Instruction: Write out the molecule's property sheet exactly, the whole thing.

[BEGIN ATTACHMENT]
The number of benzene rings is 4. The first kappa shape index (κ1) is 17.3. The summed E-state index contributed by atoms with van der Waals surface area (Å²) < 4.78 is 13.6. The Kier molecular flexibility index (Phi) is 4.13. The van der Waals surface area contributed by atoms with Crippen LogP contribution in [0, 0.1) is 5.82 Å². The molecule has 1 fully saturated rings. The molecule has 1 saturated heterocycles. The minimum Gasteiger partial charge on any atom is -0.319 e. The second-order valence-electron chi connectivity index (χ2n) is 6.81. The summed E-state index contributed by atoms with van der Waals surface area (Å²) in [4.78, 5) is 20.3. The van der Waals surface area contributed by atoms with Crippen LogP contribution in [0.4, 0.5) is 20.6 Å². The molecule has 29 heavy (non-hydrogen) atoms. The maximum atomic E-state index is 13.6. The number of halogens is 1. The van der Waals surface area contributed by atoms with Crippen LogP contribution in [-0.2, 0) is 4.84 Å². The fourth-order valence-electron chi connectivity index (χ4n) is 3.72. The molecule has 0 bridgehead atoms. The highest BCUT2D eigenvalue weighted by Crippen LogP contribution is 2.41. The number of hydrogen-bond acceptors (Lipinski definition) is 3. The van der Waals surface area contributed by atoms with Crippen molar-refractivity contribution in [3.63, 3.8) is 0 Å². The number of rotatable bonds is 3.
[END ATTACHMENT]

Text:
The number of benzene rings is 4. The first kappa shape index (κ1) is 17.3. The summed E-state index contributed by atoms with van der Waals surface area (Å²) < 4.78 is 13.6. The Kier molecular flexibility index (Phi) is 4.13. The van der Waals surface area contributed by atoms with Crippen LogP contribution in [0, 0.1) is 5.82 Å². The molecule has 1 fully saturated rings. The molecule has 1 saturated heterocycles. The minimum Gasteiger partial charge on any atom is -0.319 e. The second-order valence-electron chi connectivity index (χ2n) is 6.81. The summed E-state index contributed by atoms with van der Waals surface area (Å²) in [4.78, 5) is 20.3. The van der Waals surface area contributed by atoms with Crippen LogP contribution in [0.4, 0.5) is 20.6 Å². The molecule has 29 heavy (non-hydrogen) atoms. The maximum atomic E-state index is 13.6. The number of halogens is 1. The van der Waals surface area contributed by atoms with Crippen LogP contribution in [-0.2, 0) is 4.84 Å². The fourth-order valence-electron chi connectivity index (χ4n) is 3.72. The molecule has 0 bridgehead atoms. The highest BCUT2D eigenvalue weighted by Crippen LogP contribution is 2.41. The number of hydrogen-bond acceptors (Lipinski definition) is 3. The van der Waals surface area contributed by atoms with Crippen molar-refractivity contribution in [3.63, 3.8) is 0 Å². The number of rotatable bonds is 3.